Hanoi has topped The Telegraph’s “World’s Best Cities For Food” list. And it’s easy to see why the Vietnamese capital city has made it to number one.
Located in the north of Vietnam, Hanoi experienced devastation during the Vietnam war as well as a lengthy occupation by the French. Despite this, the city has grown into a destination of utmost character and vibrancy. Its narrow streets are filled with street sellers overflowing into the roadway, with hundreds of mopeds carrying anything from livestock to fridges revving past as tourists battle to cross the road.
Taking to the streets on your Vietnam tour is the best way to sample Hanoi’s delicious cuisine. As you sit on a tiny, coloured stall on the streets of the Old Quarter with an ice cold beer in hand, Hanoi’s specialities include:
One of the most famous dishes of northern Vietnam, Bun Cha is a delicious dish which consists of juicy grilled pork on top of a bed of rice noodles in a spicy pork soup. The dish is finished off with numerous herbs and a dash of lime. Most restaurants will serve it with Cha Gio on the side, which is best dipped in for deliciousness.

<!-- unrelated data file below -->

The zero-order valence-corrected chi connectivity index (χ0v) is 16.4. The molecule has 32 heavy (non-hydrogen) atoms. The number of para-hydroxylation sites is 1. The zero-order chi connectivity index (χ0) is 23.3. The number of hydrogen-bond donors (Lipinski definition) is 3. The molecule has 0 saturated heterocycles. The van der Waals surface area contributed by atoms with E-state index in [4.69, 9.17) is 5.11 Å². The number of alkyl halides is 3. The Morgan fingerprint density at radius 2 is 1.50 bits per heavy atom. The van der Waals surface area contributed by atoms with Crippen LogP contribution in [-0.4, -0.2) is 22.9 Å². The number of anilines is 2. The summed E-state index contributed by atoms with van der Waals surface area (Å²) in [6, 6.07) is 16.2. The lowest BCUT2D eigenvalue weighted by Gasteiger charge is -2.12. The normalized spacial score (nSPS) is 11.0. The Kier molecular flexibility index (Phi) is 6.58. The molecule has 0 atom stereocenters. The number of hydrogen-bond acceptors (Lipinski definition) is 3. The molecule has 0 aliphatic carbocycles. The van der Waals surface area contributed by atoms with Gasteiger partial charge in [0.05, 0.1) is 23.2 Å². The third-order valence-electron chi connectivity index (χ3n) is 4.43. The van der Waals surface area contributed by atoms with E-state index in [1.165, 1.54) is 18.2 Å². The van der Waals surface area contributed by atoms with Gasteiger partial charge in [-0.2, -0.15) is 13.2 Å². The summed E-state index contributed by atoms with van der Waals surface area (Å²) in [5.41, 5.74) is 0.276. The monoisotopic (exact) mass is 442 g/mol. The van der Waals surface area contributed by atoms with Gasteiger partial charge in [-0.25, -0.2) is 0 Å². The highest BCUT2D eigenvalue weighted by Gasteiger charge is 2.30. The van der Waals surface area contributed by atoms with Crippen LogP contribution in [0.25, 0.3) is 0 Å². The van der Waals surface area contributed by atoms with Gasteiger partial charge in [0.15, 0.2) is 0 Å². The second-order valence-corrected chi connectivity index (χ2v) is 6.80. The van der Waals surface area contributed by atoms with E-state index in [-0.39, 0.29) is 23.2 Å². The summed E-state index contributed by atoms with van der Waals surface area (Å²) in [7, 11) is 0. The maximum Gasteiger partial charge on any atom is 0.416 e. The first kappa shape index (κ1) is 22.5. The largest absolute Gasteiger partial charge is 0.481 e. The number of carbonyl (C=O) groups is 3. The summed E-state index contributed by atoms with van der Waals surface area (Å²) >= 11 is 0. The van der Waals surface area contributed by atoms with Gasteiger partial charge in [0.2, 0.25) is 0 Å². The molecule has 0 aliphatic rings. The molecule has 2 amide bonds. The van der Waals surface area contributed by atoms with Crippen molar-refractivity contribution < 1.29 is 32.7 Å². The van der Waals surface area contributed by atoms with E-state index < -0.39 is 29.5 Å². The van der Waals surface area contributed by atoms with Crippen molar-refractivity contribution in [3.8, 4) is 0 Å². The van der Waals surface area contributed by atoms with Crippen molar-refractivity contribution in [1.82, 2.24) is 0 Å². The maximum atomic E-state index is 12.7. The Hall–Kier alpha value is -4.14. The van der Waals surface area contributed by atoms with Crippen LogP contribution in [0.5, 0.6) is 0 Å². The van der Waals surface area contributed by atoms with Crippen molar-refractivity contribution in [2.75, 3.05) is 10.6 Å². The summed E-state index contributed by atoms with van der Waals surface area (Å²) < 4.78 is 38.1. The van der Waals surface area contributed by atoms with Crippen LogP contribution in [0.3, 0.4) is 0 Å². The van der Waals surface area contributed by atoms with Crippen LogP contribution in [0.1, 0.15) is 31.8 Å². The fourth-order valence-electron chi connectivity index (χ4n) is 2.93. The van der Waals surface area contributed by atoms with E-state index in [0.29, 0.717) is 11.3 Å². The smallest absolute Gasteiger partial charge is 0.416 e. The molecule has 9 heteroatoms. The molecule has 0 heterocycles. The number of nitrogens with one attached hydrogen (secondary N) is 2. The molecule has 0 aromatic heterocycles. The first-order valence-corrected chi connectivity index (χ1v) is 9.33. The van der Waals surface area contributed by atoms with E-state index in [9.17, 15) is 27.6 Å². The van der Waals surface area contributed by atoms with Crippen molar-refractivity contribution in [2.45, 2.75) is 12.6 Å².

Bun Bo Nam Bo
It may have a long name but this dish is simple yet delicious. It consists of marinated grilled beef served with rice noodles, fresh herbs, vegetables and a sprinkling of peanuts. It’s finished off with a small spoonful of sweet and sour soup.
Vietnam’s unofficial national dish, Pho may only look like flat rice noodles drowning in a sea of clear soup but the flavour packs a mighty punch. Whether the broth is made from beef or chicken, it’s cooked for hours to achieve a deep, meaty flavour that’s enhanced with herbs and spices. Flat rice noodles are added with chunks of meat and on the side are beansprouts, chillies and lime to be added according to your tastes.
Similar to the spring rolls you find in Indian cuisine, Cha Gio is traditionally served with a dipping sauce of fish sauce, salt, sugar, garlic and chilli. The dish consists of seasoned mince pork mixed with bean sprouts and rice noodles, which is wrapped inside rice paper and deep fried to create a crispy crust.
A break from rice noodles, Xoi Xeo is a staple sticky rice dish of Hanoi that is mostly eaten for breakfast. It’s a bright yellow colour due to the turmeric that is added when cooking. It’s topped with mung bean paste and crispy onions.
So make Hanoi your next stop to experience the best food! If you’re interested in finding out more about Vietnamese cuisine, read our blog post on the Best Vietnamese Dishes To Try.
Try Vietnamese cuisine with the Asia experts, Wendy Wu Tours. Our award winning escorted, fully inclusive tours visit all the major sights of Vietnam for an unforgettable holiday.
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